While the illustrations in THE RED SHOES AND OTHER TALES aren't spectacular, they do a great job of capturing the mood of each one of the stories. With that said, these stories really aren't for kiddies. Hans Christian Andersen is known for his "fairy tales", but very few of his fairy tales are actual fairy tales. Good doesn't always conquer evil in his stories and sometimes there are no lessons to be learned. For instance, in Andersen's "The Little Mermaid", the Little Mermaid doesn't get the prince to fall in love with her and she returns to the sea and dissolves in foam.  "The Red Shoes" can be viewed as a lesson against pride and greed, but Karen really isn't a very prideful or greedy person; she just likes to dance and for some reason really likes red shoes.  "The Match Girl" hasn't done a single thing wrong and what ultimately happens to her might be viewed as a blessing, but it's incredibly dark and depressing. "The Glass Case" is an original story, but it's just as dark and depressing as any of Andersen's tales.

That's not to say I didn't like THE RED SHOES AND OTHER TALES because I did. However, readers should be aware that these aren't light stories and some very violent things happen. Overall, the book is a nice visual adaptation of the stories with illustrations that do a good job of capturing the tone and mood of the stories.

Tuesday, October 13, 2015

Graphic Novel Review: THE SMURFS #19: THE JEWEL SMURFER

THE JEWEL SMURFER is the 19th volume of collected Smurf stories by Peyo and released by Papercutz. This book is a full book-length story. The central character is Jokey Smurf.  After a prank with Brainy goes awry, Jokey is captured by two traveling human street entertainers. At first they aren't sure what to do with the little blue elf. However, when he is able to get their pet mouse to perform all the tricks they were unable to, he becomes their prized possession. A man who sees their show promises them that they can gain all kinds of wealth if they use the blue elf for other purposes: stealing from homes at night. When the life of the pet mouse is threatened, Jokey feels he has no choice. Meanwhile, Papa Smurf and some of the other Smurfs set out on an adventure to find Jokey and bring him back home. I really enjoyed THE JEWEL SMURFER. I've discovered that I enjoy reading longer Smurf stories instead of the shorter ones that the Smurf collections normally have.  THE JEWEL SMURFER is just a really good story and has all kinds of great elements; it even references Hamlet at one point!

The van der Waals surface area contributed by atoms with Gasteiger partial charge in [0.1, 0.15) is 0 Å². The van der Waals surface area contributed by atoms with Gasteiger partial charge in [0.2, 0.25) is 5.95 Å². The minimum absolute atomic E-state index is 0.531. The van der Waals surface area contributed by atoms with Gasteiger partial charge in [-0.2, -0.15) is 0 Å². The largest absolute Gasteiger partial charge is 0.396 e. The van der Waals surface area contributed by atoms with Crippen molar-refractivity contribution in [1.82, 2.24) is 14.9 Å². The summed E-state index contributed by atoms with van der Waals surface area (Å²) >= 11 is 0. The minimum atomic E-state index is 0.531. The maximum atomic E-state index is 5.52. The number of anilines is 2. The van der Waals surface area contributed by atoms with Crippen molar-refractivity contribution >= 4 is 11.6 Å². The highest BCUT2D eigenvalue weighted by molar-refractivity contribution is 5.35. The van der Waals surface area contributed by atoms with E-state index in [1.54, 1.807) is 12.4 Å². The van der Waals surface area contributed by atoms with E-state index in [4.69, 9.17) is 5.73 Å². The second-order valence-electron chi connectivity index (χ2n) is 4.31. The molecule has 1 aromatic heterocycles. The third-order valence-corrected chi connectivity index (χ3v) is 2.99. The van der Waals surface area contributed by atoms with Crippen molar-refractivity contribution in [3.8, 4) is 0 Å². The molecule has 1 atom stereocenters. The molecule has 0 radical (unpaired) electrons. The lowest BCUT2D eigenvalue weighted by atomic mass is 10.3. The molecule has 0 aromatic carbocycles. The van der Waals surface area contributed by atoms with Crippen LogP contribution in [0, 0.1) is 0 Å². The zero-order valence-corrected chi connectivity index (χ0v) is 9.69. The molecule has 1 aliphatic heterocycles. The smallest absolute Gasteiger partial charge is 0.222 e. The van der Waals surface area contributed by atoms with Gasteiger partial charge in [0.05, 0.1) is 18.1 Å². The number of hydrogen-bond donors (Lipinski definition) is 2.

Monday, October 12, 2015

Graphic Novel Review: SMURFS MONSTERS

SMURFS MONSTERS is a themed collection of Smurf stories. Each of the stories in this collection revolve around the theme of monsters.

"Motro, the Forest Monster" – after "purchasing" Mother Nature's garden, a man named Fatso and his bruisers awaken the forest monster Motro to destroy the garden and hunt down the Smurfs. Papa Smurf has to seek the aid of the good magician Homnibus to help.

"The Golden Acorn" – when Grandpa Smurf becomes ill, Papa Smurf, Hefty Smurf, and Sassette Smurf set out on a dangerous journey to find a golden acorn to heal him.

"The Wild Carrots" – Apprentice Smurf dumps his useless potions and elixirs onto the dying carrots that Farmer Smurf hasn't been able to grow. However, the mixture causes the carrots to grown and to become living animals that wreck havoc in the village and the forest.

"The Ice Castle" – a group of sibling travelers are captured and imprisoned by Mauvebeard, the Lord of Ice. Papa Smurf finds a message tied to a young fawn and sets out to rescue the prisoners.

"Bigmouth and the Lizards" – in exchange for a month's worth of meals, Bigmouth brings Gargamel a pair of lizards that he has trained to hunt for Smurfs.

I enjoyed SMURFS MONSTERS. I found it to be a really nice collection of themed Smurf stories. Great Smurf collection for Halloween-time!